Numerous VA staffers have testified before the House Veterans Affair Committee that they were victims of retaliation for reporting problems at the government department.
ABC News reported that Carolyn Lerner, special counsel with the U.S. Office of Special Counsel, told the committee Tuesday night that her office is investigating 67 cases of alleged retaliation against whistleblowers at the VA.
“The number increases daily,” Lerner said, adding that since June 1, her office has received 25 new complaints of retaliations from employees claiming they were whistleblowers.
According to ABC News, Jose Mathews, the former chief of psychiatry at the St. Louis health care system, told Congress that after he tried to point out problems at the VA to his senior management he was removed from his position and detailed to another assignment while an administrative investigation was initiated.
“I was told I was spending too much time with veterans,” Mathews testified. “They already professionally assassinated me.”
Christian Head, the legal and quality assurance associate director at the Veterans Affairs Los Angeles Health Care System, said he was also a victim of retaliation.
“I was labeled a rat,” Head said, adding there is a “cancer” within the VA’s leadership that perpetuates the idea that employees should be silent. “We should stand up and do the right thing.” He continued by saying, “I think veterans support me (in doing the right thing but) the reality is I’m always looking over my shoulder.”
Rep. Tim Walz, D-Minn., said a potential “nightmare scenario” is in the works because the VA’s demand for doctors will increase as more and more veterans seek care following the wars in Iraq and Afghanistan.
“Real change is difficult,” Rep. Mike Michaud, the committee’s top Democrat said. “We all want Veterans Administration employees to feel comfortable raising their voices without fear it’ll mean the end of their careers.”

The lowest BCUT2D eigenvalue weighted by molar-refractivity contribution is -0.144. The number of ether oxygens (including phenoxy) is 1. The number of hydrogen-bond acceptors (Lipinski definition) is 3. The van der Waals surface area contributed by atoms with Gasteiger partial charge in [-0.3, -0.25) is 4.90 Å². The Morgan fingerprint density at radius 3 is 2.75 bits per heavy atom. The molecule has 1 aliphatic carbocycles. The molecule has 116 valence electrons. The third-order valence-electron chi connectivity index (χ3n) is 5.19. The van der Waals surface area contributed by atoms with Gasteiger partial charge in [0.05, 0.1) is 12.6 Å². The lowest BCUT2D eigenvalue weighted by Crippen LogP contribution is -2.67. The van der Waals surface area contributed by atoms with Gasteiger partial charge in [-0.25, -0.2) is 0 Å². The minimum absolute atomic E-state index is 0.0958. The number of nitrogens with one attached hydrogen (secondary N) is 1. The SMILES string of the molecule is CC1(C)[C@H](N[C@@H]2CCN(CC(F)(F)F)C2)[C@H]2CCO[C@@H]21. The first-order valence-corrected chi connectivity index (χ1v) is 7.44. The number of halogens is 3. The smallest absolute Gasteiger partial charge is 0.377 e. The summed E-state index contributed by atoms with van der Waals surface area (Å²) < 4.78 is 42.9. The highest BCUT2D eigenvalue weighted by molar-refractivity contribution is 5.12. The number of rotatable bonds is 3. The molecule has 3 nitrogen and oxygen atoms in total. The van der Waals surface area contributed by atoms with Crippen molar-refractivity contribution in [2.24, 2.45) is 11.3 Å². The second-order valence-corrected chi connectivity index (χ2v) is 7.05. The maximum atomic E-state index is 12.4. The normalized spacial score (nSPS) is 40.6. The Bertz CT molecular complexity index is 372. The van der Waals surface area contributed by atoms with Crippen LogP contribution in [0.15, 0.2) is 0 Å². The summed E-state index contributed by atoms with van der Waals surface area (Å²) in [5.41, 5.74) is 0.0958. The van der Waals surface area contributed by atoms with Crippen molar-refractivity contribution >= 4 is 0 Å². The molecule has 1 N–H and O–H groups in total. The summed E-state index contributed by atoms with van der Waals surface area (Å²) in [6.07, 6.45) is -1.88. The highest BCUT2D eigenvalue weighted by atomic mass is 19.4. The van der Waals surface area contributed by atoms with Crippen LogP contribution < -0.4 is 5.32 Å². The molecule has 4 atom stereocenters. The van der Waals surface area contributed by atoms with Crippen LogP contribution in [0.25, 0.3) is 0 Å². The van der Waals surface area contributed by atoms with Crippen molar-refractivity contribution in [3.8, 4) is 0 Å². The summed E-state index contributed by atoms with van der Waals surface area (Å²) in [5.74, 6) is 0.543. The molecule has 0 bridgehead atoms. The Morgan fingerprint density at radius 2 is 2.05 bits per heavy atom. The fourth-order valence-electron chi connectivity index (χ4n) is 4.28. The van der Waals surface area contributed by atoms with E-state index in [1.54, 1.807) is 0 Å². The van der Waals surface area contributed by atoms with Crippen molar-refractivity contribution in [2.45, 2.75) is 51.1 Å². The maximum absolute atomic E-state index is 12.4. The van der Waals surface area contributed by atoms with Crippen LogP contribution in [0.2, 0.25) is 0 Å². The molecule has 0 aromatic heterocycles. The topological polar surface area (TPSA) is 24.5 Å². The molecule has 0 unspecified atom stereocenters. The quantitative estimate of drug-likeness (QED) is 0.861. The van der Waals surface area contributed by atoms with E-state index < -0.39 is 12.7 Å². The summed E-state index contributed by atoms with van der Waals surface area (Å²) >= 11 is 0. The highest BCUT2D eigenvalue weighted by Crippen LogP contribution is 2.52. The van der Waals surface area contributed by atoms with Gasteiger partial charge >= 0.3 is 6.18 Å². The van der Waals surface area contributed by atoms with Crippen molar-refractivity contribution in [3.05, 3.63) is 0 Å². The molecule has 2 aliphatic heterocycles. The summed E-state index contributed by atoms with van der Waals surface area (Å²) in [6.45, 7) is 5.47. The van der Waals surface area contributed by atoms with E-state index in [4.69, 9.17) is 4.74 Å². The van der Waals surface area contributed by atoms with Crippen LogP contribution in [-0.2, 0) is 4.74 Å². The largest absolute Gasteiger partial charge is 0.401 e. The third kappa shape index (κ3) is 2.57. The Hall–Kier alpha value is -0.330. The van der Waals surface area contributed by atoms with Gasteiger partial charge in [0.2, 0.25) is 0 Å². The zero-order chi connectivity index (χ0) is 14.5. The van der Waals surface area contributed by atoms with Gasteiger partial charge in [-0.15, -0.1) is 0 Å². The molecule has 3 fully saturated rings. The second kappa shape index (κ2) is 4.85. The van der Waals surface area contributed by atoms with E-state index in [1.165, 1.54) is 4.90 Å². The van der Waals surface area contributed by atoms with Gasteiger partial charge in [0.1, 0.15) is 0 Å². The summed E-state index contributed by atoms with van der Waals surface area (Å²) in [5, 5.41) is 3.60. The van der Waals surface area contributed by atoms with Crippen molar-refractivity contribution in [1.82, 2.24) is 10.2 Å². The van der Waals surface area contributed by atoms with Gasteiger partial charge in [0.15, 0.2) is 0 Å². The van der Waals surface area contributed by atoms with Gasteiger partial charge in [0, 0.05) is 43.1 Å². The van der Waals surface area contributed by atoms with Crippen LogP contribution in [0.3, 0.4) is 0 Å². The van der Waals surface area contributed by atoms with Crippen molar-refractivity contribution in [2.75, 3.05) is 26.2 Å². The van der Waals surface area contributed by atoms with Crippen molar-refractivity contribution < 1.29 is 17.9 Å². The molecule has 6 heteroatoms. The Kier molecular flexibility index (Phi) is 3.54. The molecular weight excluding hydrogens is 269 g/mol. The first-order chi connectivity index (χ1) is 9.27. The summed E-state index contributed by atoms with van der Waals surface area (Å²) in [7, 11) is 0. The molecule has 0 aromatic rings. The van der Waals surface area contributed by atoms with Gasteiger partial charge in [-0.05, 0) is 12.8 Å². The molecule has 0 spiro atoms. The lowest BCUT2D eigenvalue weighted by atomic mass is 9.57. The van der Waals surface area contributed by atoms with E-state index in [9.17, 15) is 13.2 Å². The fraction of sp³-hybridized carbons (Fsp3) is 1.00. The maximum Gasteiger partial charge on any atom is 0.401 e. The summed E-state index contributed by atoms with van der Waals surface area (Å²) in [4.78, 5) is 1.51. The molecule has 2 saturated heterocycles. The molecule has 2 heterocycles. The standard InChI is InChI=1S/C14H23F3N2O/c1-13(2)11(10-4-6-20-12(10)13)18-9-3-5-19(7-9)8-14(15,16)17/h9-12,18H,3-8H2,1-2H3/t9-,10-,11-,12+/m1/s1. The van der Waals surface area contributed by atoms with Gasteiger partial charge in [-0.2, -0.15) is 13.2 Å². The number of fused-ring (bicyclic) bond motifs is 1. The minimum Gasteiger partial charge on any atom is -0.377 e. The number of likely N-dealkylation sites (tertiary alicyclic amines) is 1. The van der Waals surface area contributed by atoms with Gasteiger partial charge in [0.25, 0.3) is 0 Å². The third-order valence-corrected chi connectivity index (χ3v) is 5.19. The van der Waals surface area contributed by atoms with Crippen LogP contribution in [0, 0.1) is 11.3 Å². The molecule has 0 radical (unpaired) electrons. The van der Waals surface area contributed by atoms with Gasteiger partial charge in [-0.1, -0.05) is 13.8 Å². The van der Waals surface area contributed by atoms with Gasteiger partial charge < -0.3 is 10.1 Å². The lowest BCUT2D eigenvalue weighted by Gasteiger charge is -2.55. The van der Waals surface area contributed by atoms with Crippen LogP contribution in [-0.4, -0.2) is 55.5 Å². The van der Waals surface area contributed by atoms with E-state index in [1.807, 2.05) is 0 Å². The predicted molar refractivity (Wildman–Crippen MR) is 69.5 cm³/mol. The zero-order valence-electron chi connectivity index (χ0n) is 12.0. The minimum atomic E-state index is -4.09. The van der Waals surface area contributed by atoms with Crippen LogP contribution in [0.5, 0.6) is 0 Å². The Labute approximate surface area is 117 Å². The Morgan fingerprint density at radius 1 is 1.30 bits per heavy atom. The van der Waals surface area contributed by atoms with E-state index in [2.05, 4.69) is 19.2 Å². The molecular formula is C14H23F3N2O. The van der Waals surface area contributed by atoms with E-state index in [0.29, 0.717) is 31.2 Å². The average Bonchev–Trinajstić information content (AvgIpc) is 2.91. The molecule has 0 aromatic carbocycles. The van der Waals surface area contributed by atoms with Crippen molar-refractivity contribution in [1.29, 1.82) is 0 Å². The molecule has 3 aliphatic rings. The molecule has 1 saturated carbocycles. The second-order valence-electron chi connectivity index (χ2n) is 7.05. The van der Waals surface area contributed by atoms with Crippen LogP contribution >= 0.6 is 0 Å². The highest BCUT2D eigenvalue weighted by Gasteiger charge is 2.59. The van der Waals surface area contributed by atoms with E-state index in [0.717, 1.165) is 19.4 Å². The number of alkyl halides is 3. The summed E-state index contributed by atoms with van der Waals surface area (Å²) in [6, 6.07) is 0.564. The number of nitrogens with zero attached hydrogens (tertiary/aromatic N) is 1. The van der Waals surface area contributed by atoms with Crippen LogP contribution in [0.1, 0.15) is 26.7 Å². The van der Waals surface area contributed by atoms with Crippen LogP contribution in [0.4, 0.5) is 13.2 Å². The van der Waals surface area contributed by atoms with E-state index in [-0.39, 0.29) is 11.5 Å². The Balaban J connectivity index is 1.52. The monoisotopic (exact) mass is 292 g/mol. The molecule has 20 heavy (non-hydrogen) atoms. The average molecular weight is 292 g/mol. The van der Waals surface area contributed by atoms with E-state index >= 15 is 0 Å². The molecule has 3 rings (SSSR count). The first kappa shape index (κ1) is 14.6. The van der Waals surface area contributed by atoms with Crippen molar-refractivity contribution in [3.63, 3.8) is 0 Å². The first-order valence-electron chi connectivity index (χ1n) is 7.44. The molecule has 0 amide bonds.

Meanwhile, according to CBS News, a top official at the Veterans Affairs Department says he is sorry that VA employees have suffered retaliation after making complaints about poor patient care, long wait times and other problems.
James Tuchschmidt, the No. 2 official at the Veterans Health Administration, the VA’s health care arm, apologized on behalf of the department at the congressional hearing Tuesday night.
“I apologize to everyone whose voice has been stifled,” he said after listening to four VA employees testify for nearly three hours about VA actions to limit criticism and strike back against whistleblowers. “That’s not what I stand for. I’m very disillusioned and sickened by all of this.”
Acting VA Secretary Sloan Gibson said the VA will be appointing an interim director from the medical inspector’s office, external from the current office. The office’s hotline was suspended immediately. All complaints should be referred to the VA’s Office of Inspector General.
“Unlike their supervisors, these whistleblowers have put the interests of veterans before their own,” Rep. Jeff Miller, R-Fla., chairman of the House veterans panel said. “They understand that metrics and measurements mean nothing without personal responsibility.”
Rather than force whistleblowers out, “it is time that VA embraces their integrity and recommits itself to accomplishing the promise of providing high-quality health care to veterans,” Miller said.